Happyness sound like they come from Slackersville, USA, their sound reminiscent of college rock luminaries such as The Lemonheads. But a quick post-gig chat with affable singer Jonny Allan reveals they’re actually from South London – it’s their record collections, not their accents, that are transatlantic. What’s also very British is their moderately grumpy, slightly pained, dead-pan intra-song witticisms (imagine if Derek and Clive formed a band and cut out most of the swearing) which puts the lie to their optimistic name.
Such obscurantism matches the music well – the full name of one song is revealed to be ‘I’m Wearing Win Butler’s Hair; There’s a Scalpless Singer of a Montreal Rock Band Somewhere’. Said song has a superbly laid-back groove, making it pretty much the perfect song for a late afternoon spent indoors when it’s sunny outside. There’s every day at a festival there’s a band who summarise the mood, linking atmosphere, location and sound in a perfect circle of gentle euphoria – Happyness are that today.
Woman’s Hour (pictured at top) trade in gentle washes of electronica and minimal beats, topped with Fiona Burgess’ peachily delicate croon. Smooth and fragile, here appropriately swathed in smoke-machine atmosphere, Burgess making smooth motions with her hands as if hosting a communal tai-chi class. Much like the smoke, there’s the suspicion that Woman’s Hour are a bit ethereal, slightly monotonal, perhaps without the dynamics to structure a set which fully engages right to the end. Within their niche, very competent, but The xx have nothing to fear.
Highasakite sound like nobody else and are certainly the most ambitious band of the day. They make a fantastic orchestrated noise, perhaps best described as prog-pop, where guitars are just another instrument to carry their elegant, architectural melodies. Ingrid Helene Håvik strolls on stage unassumingly, wearing a hoodie several sizes too big, but when she starts to sing, the true potential of the band begins to be realised. ‘Since Last Wednesday’ is an epic on the theme of loss, featuring cathedral-size pipe organ and enormous drum hits, ‘Indian Summer’ has an enormous uplifting chorus, and latest single ‘Leaving No Traces’ melds spaghetti-western sensibilities with an electronic pop chorus which manages to be both icy cold and deeply emotional all at the same time. Quite a ride.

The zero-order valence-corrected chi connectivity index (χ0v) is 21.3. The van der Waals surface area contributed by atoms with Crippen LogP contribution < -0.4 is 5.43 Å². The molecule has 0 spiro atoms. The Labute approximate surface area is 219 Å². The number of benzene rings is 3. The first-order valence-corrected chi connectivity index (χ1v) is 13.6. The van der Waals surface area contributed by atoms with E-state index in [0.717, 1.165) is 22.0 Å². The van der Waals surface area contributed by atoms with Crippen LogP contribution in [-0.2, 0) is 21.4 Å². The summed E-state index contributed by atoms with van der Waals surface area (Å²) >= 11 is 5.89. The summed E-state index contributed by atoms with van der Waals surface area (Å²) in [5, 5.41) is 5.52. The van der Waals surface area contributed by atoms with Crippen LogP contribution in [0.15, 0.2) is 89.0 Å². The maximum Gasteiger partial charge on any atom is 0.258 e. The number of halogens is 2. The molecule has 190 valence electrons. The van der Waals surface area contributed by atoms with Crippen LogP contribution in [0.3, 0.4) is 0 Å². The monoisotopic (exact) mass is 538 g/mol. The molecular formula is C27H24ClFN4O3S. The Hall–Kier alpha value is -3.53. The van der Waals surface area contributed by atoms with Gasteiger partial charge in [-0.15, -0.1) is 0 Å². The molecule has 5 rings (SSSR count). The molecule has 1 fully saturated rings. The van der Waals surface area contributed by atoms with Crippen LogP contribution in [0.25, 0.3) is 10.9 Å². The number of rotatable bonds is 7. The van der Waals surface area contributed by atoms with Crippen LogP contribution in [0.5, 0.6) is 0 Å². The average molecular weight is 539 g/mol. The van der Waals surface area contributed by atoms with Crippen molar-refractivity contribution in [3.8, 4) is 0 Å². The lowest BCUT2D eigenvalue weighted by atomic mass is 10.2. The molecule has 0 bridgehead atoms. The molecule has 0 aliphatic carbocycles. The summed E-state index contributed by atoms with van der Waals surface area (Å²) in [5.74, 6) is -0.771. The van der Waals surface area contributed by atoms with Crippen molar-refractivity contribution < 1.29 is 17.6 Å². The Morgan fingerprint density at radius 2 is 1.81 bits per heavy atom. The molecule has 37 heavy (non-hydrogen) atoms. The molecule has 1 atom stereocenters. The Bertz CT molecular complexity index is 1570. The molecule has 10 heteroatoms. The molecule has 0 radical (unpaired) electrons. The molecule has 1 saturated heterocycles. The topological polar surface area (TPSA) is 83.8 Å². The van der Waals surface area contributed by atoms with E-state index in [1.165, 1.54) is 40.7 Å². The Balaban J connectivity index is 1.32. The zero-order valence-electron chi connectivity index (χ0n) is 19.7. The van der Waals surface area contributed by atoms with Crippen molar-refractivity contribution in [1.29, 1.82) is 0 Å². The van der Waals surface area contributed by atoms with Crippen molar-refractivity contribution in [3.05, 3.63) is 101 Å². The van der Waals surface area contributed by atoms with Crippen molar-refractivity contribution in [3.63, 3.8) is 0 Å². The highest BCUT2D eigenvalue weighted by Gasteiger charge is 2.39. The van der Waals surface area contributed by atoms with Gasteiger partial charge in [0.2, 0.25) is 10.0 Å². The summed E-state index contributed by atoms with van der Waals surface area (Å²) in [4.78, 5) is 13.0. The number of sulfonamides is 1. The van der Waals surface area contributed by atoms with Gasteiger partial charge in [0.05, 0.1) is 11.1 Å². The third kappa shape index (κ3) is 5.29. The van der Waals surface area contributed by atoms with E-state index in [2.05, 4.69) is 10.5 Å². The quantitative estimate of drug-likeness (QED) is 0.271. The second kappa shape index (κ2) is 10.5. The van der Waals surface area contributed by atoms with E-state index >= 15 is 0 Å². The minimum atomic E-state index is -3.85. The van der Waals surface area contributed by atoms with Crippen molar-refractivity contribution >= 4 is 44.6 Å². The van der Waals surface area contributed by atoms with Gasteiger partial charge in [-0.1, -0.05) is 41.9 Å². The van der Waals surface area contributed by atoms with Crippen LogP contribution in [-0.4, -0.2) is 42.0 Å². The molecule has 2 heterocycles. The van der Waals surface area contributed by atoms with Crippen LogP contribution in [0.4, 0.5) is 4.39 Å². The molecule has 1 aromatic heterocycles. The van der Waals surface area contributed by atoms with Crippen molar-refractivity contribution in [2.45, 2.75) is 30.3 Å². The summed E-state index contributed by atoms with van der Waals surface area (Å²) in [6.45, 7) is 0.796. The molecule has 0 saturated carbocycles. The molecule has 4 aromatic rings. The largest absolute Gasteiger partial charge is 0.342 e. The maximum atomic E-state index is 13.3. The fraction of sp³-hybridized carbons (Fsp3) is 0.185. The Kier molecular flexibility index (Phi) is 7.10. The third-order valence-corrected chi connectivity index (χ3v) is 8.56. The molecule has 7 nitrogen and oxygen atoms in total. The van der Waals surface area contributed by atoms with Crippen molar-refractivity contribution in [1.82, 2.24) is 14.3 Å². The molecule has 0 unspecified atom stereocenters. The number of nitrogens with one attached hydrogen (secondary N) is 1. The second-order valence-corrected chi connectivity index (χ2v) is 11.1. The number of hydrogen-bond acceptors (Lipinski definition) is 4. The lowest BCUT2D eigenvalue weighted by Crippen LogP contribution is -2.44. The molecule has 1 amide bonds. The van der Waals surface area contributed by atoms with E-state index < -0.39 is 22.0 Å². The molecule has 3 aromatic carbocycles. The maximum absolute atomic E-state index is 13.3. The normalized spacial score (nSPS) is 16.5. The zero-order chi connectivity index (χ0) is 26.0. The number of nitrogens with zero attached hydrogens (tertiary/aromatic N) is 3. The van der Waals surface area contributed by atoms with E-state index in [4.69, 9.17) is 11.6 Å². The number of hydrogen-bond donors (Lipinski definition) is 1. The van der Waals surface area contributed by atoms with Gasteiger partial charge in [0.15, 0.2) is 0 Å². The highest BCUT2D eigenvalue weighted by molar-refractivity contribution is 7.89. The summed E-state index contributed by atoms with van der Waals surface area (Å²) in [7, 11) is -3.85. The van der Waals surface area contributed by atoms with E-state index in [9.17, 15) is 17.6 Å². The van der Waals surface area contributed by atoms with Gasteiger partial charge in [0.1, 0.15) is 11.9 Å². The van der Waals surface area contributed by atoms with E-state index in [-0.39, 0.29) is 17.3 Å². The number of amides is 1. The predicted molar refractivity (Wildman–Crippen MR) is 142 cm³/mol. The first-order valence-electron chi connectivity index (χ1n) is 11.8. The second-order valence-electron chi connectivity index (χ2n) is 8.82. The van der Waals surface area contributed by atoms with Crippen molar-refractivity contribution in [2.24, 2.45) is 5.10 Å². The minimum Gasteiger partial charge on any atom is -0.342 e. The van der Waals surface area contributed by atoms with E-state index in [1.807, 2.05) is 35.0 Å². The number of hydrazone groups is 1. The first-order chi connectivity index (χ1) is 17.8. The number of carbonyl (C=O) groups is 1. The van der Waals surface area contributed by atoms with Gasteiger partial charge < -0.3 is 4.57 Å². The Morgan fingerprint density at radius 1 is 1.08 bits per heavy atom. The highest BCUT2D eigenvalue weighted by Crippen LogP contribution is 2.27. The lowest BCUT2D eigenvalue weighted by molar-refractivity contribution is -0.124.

Each member of the band appears to be a virtuoso, particularly the impossibly-talented, formally-trained synth player Marte Eberson, whose playing stands out as being as stunning as her looks. In the back room of the Brudenell, with not much more than a handful of audience members, this starts to feel like a rare treat, of a band with stadium-sized potential playing a private gig for a select few who know the secret of where to find nuggets of otherworldly music. This is the performance of the day, and, for that matter, of the year so far.
There could hardly be two bands more different than Highasakite and The Orielles. One is an ensemble of refined, trained musicians who formed at the Trondheim Jazz Observatory. The other is a group of two sisters and their schoolfriend from Halifax who have a, shall we say, more rudimentary approach to their instruments. What isn’t rudimentary is their ability with a tune. Their sound is 60s-inspired melodic surf-psyche-garage of the most endearing naiveté. But there they are on Spotify and iTunes, with an EP and a single, showing for more experienced practitioners how to go about this music business thing.